Spring Transaction Management Support

Spring provides support for both programmatic and declarative transactions similar to EJB.

Programmatic Transactions – With programmatic transactions , transaction management code like, commit when everything is successful or rolling back if anything goes wrong is clubbed with the business logic.

Declarative Transactions-Declarative transactions separates transaction management code from business logic. Spring supports declarative transactions using transaction advice (using AOP).
Choosing declarative or programmatic transactions is convenience versus fine control. Programmatic approach provides a fine control on transaction boundaries, whereas declarative approach provides a great configurability using configuration files.

If our application is working with one data source only then we can manage the transactions using commit and rollback methods of transaction object, but to have a transaction between multiple data sources we would need to rely on transaction management provides by J2EE servers . Spring also supports distributed (XA) transactions which can be used for later case.

Declarative transaction management in Spring

By using Declarative transaction for Spring transaction management you keep transaction management separate from the business code. You can define declarative transactions using annotations or XML based configuration using AOP.

The annotation used for Declarative transaction management is @Transactional annotation. You can place the @Transactional annotation before an interface definition, a method on an interface, a class definition, or a public method on a class.

To make Spring framework aware of the @Transactional annotation you will have to define <tx:annotation-driven/> element in your XML configuration.

<tx:annotation-driven transaction-manager="txManager"/>

If you using Java configuration then you can enable @Transactional annotation support by adding @EnableTransactionManagement to your config class.

public class AppConfig{

@Transactional settings in Spring framework

You can provide transaction properties like propagation behavior, isolation level along with @Transactional annotation. Full list of the properties of the @Transactional annotation are as follows-

  • propagation– Optional propagation setting.
  • isolation– Optional isolation level. Only applicable to propagation REQUIRED or REQUIRES_NEW.
  • timeout– Optional transaction timeout. Only applicable to propagation REQUIRED or REQUIRES_NEW. Defined in seconds using an int value.
  • readOnly– Read/write vs. read-only transaction. Only applicable to REQUIRED or REQUIRES_NEW.
  • rollbackFor- Optional array of exception classes that must cause rollback.
  • rollbackForClassName– Optional array of names of exception classes that must cause rollback.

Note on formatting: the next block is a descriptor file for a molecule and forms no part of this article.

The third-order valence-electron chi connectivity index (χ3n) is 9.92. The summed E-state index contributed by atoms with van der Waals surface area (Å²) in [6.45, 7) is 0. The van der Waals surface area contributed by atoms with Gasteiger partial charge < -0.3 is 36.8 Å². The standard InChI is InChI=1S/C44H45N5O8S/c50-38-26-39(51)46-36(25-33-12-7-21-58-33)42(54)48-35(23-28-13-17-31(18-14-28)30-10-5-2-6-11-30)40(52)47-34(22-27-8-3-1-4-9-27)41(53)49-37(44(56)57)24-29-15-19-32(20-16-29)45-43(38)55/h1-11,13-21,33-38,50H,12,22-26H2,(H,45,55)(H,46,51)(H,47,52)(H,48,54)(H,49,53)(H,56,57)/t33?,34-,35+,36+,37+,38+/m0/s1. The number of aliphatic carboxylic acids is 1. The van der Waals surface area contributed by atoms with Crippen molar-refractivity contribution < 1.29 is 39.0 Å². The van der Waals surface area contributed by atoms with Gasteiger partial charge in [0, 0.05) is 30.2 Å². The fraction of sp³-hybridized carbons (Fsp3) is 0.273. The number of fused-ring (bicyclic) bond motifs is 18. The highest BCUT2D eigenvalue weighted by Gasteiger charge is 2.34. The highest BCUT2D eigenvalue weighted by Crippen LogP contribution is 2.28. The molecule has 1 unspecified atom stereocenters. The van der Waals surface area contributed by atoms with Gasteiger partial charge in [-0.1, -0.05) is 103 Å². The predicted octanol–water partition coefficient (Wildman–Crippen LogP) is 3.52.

• noRollbackFor– Optional array of exception classes that must not cause rollback.
  • noRollbackForClassName– Optional array of names of exception classes that must not cause rollback.

The default @Transactional settings are as follows:

  • Propagation setting is PROPAGATION_REQUIRED.
  • Isolation level is ISOLATION_DEFAULT.
  • Transaction is read/write.
  • Transaction timeout defaults to the default timeout of the underlying transaction system, or to none if timeouts are not supported.
  • Any RuntimeException triggers rollback, and any checked Exception does not.

Example using @Transactional annotation

@Transactional(readOnly = true, propagation=Propagation.SUPPORTS)
public class TestService implements FooService {
 public Foo getValue(String Id) {
  // do something
 // these settings have precedence for this method
 @Transactional(readOnly = false, propagation = Propagation.REQUIRES_NEW, timeout=60, rollbackFor=ValueNotFoundException.class)
 public void updateValue(Person person) {
  // do something

Here at the class level TestService class is annotated with @Transactional annotation which is for all the methods in the class that all the methods will support transaction and will be read only. Method updateValue overrides it by having its own @Transactional annotation which requires a new transaction, read only is false and transaction is rolled back if ValueNotFoundException is thrown.

Transaction propagation Behavior

Transaction Propagation behavior can be specified in element. Below are some of the most commonly used propagation modes.

  • REQUIRED– Current method must run in an existing transaction and if there are no existing transactions the start a new transaction and run within it.
  • REQUIRES NEW – Current method must start a new transaction and run within it.
  • SUPPORTS – Current method can run in existing transaction if exists else it is not necessary to run within a transaction.
  • NOT SUPPORTED – The current method should not run within a transaction.
  • MANDATORY – The current method must run within a transaction. If there’s no existing transaction in progress, an exception will be thrown.